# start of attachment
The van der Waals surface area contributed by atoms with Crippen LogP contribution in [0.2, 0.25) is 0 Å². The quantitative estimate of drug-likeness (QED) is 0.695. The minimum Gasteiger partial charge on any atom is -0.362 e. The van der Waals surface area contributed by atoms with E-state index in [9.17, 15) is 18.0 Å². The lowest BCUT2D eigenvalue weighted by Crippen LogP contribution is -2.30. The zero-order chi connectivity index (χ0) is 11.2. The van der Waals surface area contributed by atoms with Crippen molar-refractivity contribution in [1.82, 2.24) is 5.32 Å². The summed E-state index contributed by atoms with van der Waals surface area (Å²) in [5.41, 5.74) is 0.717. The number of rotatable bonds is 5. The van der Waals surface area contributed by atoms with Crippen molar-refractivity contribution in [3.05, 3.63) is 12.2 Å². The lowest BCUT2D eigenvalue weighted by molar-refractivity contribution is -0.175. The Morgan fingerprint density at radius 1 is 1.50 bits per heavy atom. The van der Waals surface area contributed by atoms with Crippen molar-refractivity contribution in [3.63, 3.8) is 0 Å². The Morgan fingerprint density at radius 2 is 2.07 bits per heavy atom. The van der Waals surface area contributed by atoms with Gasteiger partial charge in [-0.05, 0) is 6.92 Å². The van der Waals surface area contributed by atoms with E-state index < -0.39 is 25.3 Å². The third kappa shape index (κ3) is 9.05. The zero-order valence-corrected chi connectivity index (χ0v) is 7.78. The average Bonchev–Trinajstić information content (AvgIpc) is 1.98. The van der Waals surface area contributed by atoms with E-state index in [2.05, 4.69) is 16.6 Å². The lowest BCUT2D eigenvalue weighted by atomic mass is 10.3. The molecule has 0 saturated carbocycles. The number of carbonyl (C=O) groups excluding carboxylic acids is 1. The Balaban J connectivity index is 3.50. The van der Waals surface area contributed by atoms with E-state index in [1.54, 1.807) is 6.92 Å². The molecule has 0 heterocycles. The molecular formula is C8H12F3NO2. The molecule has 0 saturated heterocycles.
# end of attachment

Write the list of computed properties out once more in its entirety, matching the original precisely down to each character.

The van der Waals surface area contributed by atoms with Crippen LogP contribution in [0.2, 0.25) is 0 Å². The quantitative estimate of drug-likeness (QED) is 0.695. The minimum Gasteiger partial charge on any atom is -0.362 e. The van der Waals surface area contributed by atoms with E-state index in [9.17, 15) is 18.0 Å². The lowest BCUT2D eigenvalue weighted by Crippen LogP contribution is -2.30. The zero-order chi connectivity index (χ0) is 11.2. The van der Waals surface area contributed by atoms with Crippen molar-refractivity contribution in [1.82, 2.24) is 5.32 Å². The summed E-state index contributed by atoms with van der Waals surface area (Å²) in [5.41, 5.74) is 0.717. The number of rotatable bonds is 5. The van der Waals surface area contributed by atoms with Crippen molar-refractivity contribution in [3.05, 3.63) is 12.2 Å². The lowest BCUT2D eigenvalue weighted by molar-refractivity contribution is -0.175. The Morgan fingerprint density at radius 1 is 1.50 bits per heavy atom. The van der Waals surface area contributed by atoms with Crippen molar-refractivity contribution in [3.63, 3.8) is 0 Å². The Morgan fingerprint density at radius 2 is 2.07 bits per heavy atom. The van der Waals surface area contributed by atoms with Gasteiger partial charge in [-0.05, 0) is 6.92 Å². The van der Waals surface area contributed by atoms with E-state index < -0.39 is 25.3 Å². The third kappa shape index (κ3) is 9.05. The zero-order valence-corrected chi connectivity index (χ0v) is 7.78. The average Bonchev–Trinajstić information content (AvgIpc) is 1.98. The van der Waals surface area contributed by atoms with E-state index in [2.05, 4.69) is 16.6 Å². The lowest BCUT2D eigenvalue weighted by atomic mass is 10.3. The molecule has 0 saturated carbocycles. The number of carbonyl (C=O) groups excluding carboxylic acids is 1. The Balaban J connectivity index is 3.50. The van der Waals surface area contributed by atoms with E-state index in [1.54, 1.807) is 6.92 Å². The molecule has 0 heterocycles. The molecular formula is C8H12F3NO2. The molecule has 0 saturated heterocycles.